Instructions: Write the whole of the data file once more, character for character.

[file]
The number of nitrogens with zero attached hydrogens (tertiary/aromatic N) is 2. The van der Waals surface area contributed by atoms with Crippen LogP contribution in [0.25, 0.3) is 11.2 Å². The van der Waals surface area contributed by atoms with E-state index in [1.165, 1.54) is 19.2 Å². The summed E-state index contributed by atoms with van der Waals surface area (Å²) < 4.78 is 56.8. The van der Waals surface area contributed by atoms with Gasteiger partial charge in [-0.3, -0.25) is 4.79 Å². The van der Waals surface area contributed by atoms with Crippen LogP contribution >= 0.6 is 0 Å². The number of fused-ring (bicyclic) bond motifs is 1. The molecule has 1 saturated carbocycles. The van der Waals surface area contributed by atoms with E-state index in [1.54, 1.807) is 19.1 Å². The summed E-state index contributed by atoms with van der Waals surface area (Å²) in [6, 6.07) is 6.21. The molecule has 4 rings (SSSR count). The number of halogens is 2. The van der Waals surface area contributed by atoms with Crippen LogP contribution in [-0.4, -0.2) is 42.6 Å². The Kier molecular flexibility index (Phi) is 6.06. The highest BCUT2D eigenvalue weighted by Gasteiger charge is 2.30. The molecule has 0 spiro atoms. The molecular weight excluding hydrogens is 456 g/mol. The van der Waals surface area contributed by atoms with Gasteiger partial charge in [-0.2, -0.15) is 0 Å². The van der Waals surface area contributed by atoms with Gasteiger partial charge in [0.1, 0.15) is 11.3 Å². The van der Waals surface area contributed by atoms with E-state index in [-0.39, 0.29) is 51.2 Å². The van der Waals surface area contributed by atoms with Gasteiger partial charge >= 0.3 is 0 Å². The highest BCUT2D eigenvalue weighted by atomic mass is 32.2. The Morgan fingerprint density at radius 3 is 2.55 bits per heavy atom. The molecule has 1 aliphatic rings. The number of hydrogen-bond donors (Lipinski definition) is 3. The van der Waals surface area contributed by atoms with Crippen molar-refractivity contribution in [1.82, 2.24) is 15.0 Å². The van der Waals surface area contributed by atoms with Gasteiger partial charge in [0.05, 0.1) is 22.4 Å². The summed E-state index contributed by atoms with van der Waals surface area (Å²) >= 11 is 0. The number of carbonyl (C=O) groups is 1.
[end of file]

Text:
The number of nitrogens with zero attached hydrogens (tertiary/aromatic N) is 2. The van der Waals surface area contributed by atoms with Crippen LogP contribution in [0.25, 0.3) is 11.2 Å². The van der Waals surface area contributed by atoms with E-state index in [1.165, 1.54) is 19.2 Å². The summed E-state index contributed by atoms with van der Waals surface area (Å²) < 4.78 is 56.8. The van der Waals surface area contributed by atoms with Gasteiger partial charge in [-0.3, -0.25) is 4.79 Å². The van der Waals surface area contributed by atoms with Crippen LogP contribution >= 0.6 is 0 Å². The number of fused-ring (bicyclic) bond motifs is 1. The molecule has 1 saturated carbocycles. The van der Waals surface area contributed by atoms with E-state index in [1.54, 1.807) is 19.1 Å². The summed E-state index contributed by atoms with van der Waals surface area (Å²) in [6, 6.07) is 6.21. The molecule has 4 rings (SSSR count). The number of halogens is 2. The van der Waals surface area contributed by atoms with Crippen LogP contribution in [-0.4, -0.2) is 42.6 Å². The Kier molecular flexibility index (Phi) is 6.06. The highest BCUT2D eigenvalue weighted by Gasteiger charge is 2.30. The molecule has 0 spiro atoms. The molecular weight excluding hydrogens is 456 g/mol. The van der Waals surface area contributed by atoms with Gasteiger partial charge in [-0.2, -0.15) is 0 Å². The van der Waals surface area contributed by atoms with Gasteiger partial charge in [0.1, 0.15) is 11.3 Å². The van der Waals surface area contributed by atoms with E-state index in [-0.39, 0.29) is 51.2 Å². The van der Waals surface area contributed by atoms with Gasteiger partial charge >= 0.3 is 0 Å². The highest BCUT2D eigenvalue weighted by atomic mass is 32.2. The Morgan fingerprint density at radius 3 is 2.55 bits per heavy atom. The molecule has 1 aliphatic rings. The number of hydrogen-bond donors (Lipinski definition) is 3. The van der Waals surface area contributed by atoms with Crippen molar-refractivity contribution in [1.82, 2.24) is 15.0 Å². The van der Waals surface area contributed by atoms with Gasteiger partial charge in [0.05, 0.1) is 22.4 Å². The summed E-state index contributed by atoms with van der Waals surface area (Å²) >= 11 is 0. The number of carbonyl (C=O) groups is 1.